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How mycobacteria use their surface lipids to get macrophages in shape for infection

A multidisciplinary consortium of researchers in the Toulouse area (IPBS-UMR5089-CNRS; LCPNO-INSA; IRSAMC-University Toulouse III Paul Sabatier) has revealed new biophysical effects of lipids present at the surface of the bacillus responsible for tuberculosis, Mycobacterium tuberculosis. The bacteria use these lipids to deform the membrane of macrophages, cells of the immune system, to promote their invasion. This study has recently been published in PNAS.

visuel-article-3D-chanvent.jpgArtistic view of the biophysical action of DIM conical lipids (in purple) as well as other lipids (DLiPE in orange and tripalmitin in red) on the bilayer phase transition from lamellar (white lines in the background) to inverse hexagonal (curves and circles in the foreground). © Pierre-Yves Monnier


Despite progress in the prevention and management of tuberculosis, this infectious disease remains a major cause of death worldwide. It is therefore necessary to develop innovative research strategies to better understand the virulence mechanisms of M. tuberculosis. Researchers from Toulouse focused on unusual lipids present in the envelope of the bacterium whose molecular mechanisms of action are still poorly understood. These lipids are especially difficult to study, due to their very hydrophobic nature and the difficulty of working with such pathogenic bacteria.


By combining 31P solid state NMR and multi-scale molecular modeling, the researchers have identified how these lipids deform different types of membranes. This phenomenon is closely related to the conical shape that these lipids adopt inside the macrophage membranes. The researchers also studied lipids of different structures and further validate that lipids with conical shapes improve the ability of M. tuberculosis to invade human macrophages.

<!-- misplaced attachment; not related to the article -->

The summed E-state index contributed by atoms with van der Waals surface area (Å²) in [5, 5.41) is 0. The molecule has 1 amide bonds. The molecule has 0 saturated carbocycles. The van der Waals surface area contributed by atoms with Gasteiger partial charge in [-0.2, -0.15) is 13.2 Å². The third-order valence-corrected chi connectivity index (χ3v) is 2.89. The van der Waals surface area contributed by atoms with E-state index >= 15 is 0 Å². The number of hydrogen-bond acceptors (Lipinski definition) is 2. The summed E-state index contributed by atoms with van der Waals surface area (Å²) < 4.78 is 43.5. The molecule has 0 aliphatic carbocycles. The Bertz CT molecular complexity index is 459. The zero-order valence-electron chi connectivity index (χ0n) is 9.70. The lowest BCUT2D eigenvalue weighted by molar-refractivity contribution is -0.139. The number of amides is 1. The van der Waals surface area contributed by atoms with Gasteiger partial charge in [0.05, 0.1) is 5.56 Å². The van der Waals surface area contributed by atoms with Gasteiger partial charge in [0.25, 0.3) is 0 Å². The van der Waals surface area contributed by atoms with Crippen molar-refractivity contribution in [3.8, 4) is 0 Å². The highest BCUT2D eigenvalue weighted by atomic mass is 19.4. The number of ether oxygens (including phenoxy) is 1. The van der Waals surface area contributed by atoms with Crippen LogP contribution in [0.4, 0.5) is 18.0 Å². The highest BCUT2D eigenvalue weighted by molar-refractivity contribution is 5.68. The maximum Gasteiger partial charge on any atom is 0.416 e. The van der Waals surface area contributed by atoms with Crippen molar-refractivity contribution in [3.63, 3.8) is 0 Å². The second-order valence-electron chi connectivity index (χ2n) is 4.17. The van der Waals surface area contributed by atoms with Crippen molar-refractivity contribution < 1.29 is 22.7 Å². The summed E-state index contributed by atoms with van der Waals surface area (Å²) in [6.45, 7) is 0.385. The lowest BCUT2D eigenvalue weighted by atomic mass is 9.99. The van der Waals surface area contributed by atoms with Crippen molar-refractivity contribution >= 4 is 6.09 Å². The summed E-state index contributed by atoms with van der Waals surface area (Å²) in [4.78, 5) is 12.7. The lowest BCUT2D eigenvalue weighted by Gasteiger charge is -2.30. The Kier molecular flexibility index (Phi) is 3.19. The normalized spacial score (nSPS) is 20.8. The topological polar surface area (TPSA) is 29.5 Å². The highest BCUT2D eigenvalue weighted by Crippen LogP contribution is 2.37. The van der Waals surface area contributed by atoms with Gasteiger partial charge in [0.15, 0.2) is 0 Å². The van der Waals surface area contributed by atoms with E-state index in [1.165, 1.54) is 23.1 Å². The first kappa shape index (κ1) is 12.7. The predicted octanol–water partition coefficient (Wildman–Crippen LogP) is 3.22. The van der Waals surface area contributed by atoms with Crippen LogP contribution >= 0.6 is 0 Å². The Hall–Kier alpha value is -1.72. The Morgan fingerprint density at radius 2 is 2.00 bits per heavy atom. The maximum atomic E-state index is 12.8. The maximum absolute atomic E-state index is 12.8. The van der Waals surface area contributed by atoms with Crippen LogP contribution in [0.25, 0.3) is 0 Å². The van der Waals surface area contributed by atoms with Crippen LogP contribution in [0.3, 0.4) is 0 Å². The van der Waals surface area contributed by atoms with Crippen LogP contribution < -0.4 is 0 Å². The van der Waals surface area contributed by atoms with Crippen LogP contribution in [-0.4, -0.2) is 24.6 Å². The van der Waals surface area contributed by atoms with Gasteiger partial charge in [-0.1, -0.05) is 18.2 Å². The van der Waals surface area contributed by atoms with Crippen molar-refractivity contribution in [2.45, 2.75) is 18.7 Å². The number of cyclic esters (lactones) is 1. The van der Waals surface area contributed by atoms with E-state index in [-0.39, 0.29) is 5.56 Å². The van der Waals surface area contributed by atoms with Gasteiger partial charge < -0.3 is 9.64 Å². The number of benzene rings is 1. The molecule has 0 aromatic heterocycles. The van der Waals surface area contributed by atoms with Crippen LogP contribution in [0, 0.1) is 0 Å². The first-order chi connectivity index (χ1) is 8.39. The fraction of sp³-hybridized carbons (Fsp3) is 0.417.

The combination of various experimental and modeling approaches at different scales has helped to highlight new biophysical properties of mycobacterial lipids that are closely related to the ability of M. tuberculosis to invade macrophages. This work opens new perspectives to understand the biophysical effects of lipid virulence factors of M. tuberculosis and their consequences for the outcome of the infection.




J. Augenstreich, E. Haanappel, G. Ferr√©, G. Czaplicki, F. Jolibois, N. Destainville, C. Guilhot, A. Milon, C. Astarie-Dequeker, M. Chavent, The Conical Shape of DIM Lipids Promotes Mycobacterium tuberculosis Infection of Macrophages. Proc Natl Acad Sci U S A. 2019 Nov 22. pii: 201910368. doi: 10.1073/pnas.1910368116. 


Researcher :

Matthieu Chavent | | 05 61 17 54 21

Catherine Astarie-Dequeker | | 05 61 17 54 55

Alain Millon | | 05 61 17 54 23


Press : Francoise Viala | | 06 01 26 52 59